"It had been a while since I had been out there competing," Amendola, 26, said. "It was good to get back out there, good to get tackled, good to hit someone again. ... It was fun."

        If you know anything about Amendola, you know he thrives on the three C's — contact, competition and camaraderie. Injuries and idleness were not on his bucket list.

        The elbow problem, which he aggravated by trying to practice, "was kind of a freak injury and there's nothing I could do about it," Amendola said. "I understand injuries are part of the game and things like that happen, but ...

        "I'm good now. It was a bad injury but it's not anything that lingers or is threatening. I'm 100 percent."

        Amendola is probably the only receiver in Rams camp who has his ticket punched. Perhaps generously listed at 5 feet 11, 188 pounds, the Mighty Mite emerged as a go-to guy for rookie quarterback Sam Bradford in 2010. Amendola caught 85 passes for 689 yards and three touchdowns, and 29 of those receptions came on third downs.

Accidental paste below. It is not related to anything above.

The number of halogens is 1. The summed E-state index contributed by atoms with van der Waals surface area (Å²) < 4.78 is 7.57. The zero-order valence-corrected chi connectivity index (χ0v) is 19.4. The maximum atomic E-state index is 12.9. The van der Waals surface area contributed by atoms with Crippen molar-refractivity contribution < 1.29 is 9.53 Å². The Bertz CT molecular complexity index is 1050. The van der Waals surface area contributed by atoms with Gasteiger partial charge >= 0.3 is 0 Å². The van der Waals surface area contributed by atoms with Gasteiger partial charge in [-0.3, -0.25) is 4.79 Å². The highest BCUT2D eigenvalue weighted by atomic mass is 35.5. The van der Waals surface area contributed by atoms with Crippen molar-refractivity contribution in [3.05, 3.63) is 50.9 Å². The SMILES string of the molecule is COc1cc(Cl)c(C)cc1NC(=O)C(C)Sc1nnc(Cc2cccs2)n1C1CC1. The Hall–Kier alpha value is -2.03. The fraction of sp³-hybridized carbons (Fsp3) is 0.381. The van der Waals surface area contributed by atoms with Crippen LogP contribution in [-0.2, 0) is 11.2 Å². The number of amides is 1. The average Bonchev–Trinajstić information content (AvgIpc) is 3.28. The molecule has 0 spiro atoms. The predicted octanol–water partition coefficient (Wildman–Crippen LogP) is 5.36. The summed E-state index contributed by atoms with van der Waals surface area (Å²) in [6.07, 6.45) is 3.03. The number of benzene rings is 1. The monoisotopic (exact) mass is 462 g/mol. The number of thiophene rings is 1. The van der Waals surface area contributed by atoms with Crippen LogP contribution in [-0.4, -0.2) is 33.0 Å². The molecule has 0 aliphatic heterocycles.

He also is important to the Rams' special teams, an Allstate kick returner whose good hands were sorely missed. Amendola led the NFL in combined kick and punt return attempts in 2009 and 2010. And while Martha White is the one all-purpose flour, Amendola is the one all-purpose receiver. His 2,364 all-purpose yards led the league in 2010.

        Like his fellow campers, the perpetual motion pass catcher is learning the language and schemes of new offensive coordinator Brian Schottenheimer. It shouldn't be too difficult for Amendola to forget what he learned from the departed Josh McDaniels' program — he hardly had a chance to use it. Regardless, nimble No. 16 likes the makeover.

        "It's a tough offense to get,"...
        -08-18-2012, 10:26 AM
      • Rambos
        Amendola Embraces Leadership Role
        by Rambos
        Nick Wagoner

        Although he is entering just his fourth full NFL season with the Rams, Danny Amendola at the age of 26 has already become the de facto grizzled veteran of a mostly young and inexperienced receiver corps.